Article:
It seems fitting that on this lovely Mother’s Day, in certain parts of the world today, our art challenge prompt is camera. I hope everyone who celebrated today or was celebrated had a fabulous time full of memories and lots of pictures. Back when I was a kid, when it came to making smiles, mom would always do so with a camera, and a Polaroid camera was a sure bet. This behemoth of a camera, doodlewashed here, was a top-seller in the late 70’s and called the Polaroid Land Camera 1000. Not sure why it could only be used on land, and not out at sea or in space, but that was what it was called. The very thought of such instant gratification was intoxicating. Just press the button and a loud and startling whirring and grinding sound would spit out a photograph. Amazing! In reality, the “instant” part was a little oversold. Once the photo was ejected, the actual image would slowly appear over several minutes, forming contours, and deepening colors, a bit like watercolor. As much as I enjoyed watching this process, I usually lost interest before the final version was ready and just wanted to see another photo spit out of the cool machine. In many ways, the act of taking the pictures became more of a memory than what came out.
That horribly wonderful sound of the picture being taken and thrust out of the camera was really my favorite part. It was like a tiny factory was inside processing the image. It made the experience feel visceral and important. Each time, it would startle the hell out of me and I would giggle, producing the kind of smiles my mother only wished she had actually captured in the moment before. But it was too late as the tiny camera gnomes had already done the deed and loudly delivered the “almost but not quite a photo, please wait.” These days, the gratification is far more instant as we snap our digital photos with our cameras and phones. But rather than huddling around to enjoy the process of watching an image appear, it’s usually just a quick glance, often to gain approval as to whether we can post it online or need to take another shot. The Polaroid experience made something entirely different happen. The photos became a side effect of a process of giggling and truly coming together in a single moment.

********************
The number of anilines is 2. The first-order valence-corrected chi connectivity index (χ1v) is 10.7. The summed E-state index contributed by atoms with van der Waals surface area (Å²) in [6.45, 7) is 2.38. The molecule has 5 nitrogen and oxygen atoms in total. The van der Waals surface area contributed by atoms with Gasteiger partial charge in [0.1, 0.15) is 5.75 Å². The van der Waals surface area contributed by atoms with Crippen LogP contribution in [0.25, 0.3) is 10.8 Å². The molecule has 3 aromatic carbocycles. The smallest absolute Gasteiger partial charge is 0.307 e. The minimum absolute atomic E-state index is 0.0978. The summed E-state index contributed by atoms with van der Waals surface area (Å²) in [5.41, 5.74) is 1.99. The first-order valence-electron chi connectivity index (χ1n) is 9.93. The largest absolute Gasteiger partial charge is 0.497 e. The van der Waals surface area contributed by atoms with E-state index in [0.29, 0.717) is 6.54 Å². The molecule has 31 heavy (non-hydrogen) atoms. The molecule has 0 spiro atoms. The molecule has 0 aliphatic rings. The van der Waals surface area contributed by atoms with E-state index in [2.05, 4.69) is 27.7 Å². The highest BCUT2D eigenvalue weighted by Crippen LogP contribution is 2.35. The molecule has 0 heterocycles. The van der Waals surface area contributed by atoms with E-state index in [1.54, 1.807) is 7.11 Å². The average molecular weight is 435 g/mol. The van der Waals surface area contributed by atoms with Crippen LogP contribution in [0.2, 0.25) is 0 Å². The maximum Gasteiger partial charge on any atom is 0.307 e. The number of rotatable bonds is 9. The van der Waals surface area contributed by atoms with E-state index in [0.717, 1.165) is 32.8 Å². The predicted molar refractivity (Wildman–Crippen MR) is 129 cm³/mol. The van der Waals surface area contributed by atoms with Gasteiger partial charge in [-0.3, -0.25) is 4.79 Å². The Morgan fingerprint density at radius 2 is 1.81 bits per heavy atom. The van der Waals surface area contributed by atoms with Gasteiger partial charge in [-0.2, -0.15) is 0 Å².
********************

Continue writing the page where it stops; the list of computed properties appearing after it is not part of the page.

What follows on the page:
Though I certainly love and use all of the delightfully modern tools we have at our disposal today, I do miss the days when life wasn’t quite so instant. Slower days when the photo itself was the only thing you had to remember a particular time. It wasn’t turned digital and immediately broadcast to multiple places. Perhaps it might find a place in a scrapbook to be enjoyed much later by a select few who were lucky enough to be able to flip through the pages. In many ways, this modern approach can make memories seem less like memories at all. Simply moments instantly captured and instantly forgotten. Saving them online only matters if we take the time to go back and review them. So, that’s what I did today. I went back to the beginning and read some of my earliest posts. I read about an enthusiastic guy who was enamored with watercolor and wanted to create a movement for an approach to art he coined “doodlewash.” Not quite three years later, so much has happened, and yet, I’m thrilled that I’ve managed to capture the journey here. And a special thanks to each of you who have subscribed to receive new posts via email, and continue to support this watercolor passion, while waiting for memories to appear.
About the Doodlewash
Da Vinci Paint Co.: Nickel Azo Yellow, Terra Cotta Cobalt Blue (my Da Vinci Trio, Click Here to Learn More!) + Cobalt Turquoise, and Quinacridone Red. Lamy Al-Star Safari Fountain Pen with sepia ink in an A5 Hahnemühle Watercolour Book. Want to purchase a print of this doodlewash? Send me a note with a link to this post, and I’ll add it to my shop!